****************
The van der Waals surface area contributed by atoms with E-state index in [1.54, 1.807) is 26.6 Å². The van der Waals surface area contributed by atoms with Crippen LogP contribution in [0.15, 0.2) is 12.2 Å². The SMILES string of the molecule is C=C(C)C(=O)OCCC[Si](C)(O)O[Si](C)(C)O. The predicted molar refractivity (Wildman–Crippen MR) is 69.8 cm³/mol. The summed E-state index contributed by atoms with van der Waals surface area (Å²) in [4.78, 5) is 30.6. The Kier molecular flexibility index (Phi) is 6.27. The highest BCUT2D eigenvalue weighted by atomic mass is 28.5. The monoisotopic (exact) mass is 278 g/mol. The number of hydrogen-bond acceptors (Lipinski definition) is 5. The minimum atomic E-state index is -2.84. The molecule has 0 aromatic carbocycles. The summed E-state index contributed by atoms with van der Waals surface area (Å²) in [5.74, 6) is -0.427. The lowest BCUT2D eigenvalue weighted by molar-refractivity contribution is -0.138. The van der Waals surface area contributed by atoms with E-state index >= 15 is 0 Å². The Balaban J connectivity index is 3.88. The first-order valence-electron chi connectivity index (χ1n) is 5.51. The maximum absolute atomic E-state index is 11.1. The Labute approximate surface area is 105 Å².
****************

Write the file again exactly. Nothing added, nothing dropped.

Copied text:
The van der Waals surface area contributed by atoms with E-state index in [1.54, 1.807) is 26.6 Å². The van der Waals surface area contributed by atoms with Crippen LogP contribution in [0.15, 0.2) is 12.2 Å². The SMILES string of the molecule is C=C(C)C(=O)OCCC[Si](C)(O)O[Si](C)(C)O. The predicted molar refractivity (Wildman–Crippen MR) is 69.8 cm³/mol. The summed E-state index contributed by atoms with van der Waals surface area (Å²) in [4.78, 5) is 30.6. The Kier molecular flexibility index (Phi) is 6.27. The highest BCUT2D eigenvalue weighted by atomic mass is 28.5. The monoisotopic (exact) mass is 278 g/mol. The number of hydrogen-bond acceptors (Lipinski definition) is 5. The minimum atomic E-state index is -2.84. The molecule has 0 aromatic carbocycles. The summed E-state index contributed by atoms with van der Waals surface area (Å²) in [5.74, 6) is -0.427. The lowest BCUT2D eigenvalue weighted by molar-refractivity contribution is -0.138. The van der Waals surface area contributed by atoms with E-state index >= 15 is 0 Å². The Balaban J connectivity index is 3.88. The first-order valence-electron chi connectivity index (χ1n) is 5.51. The maximum absolute atomic E-state index is 11.1. The Labute approximate surface area is 105 Å².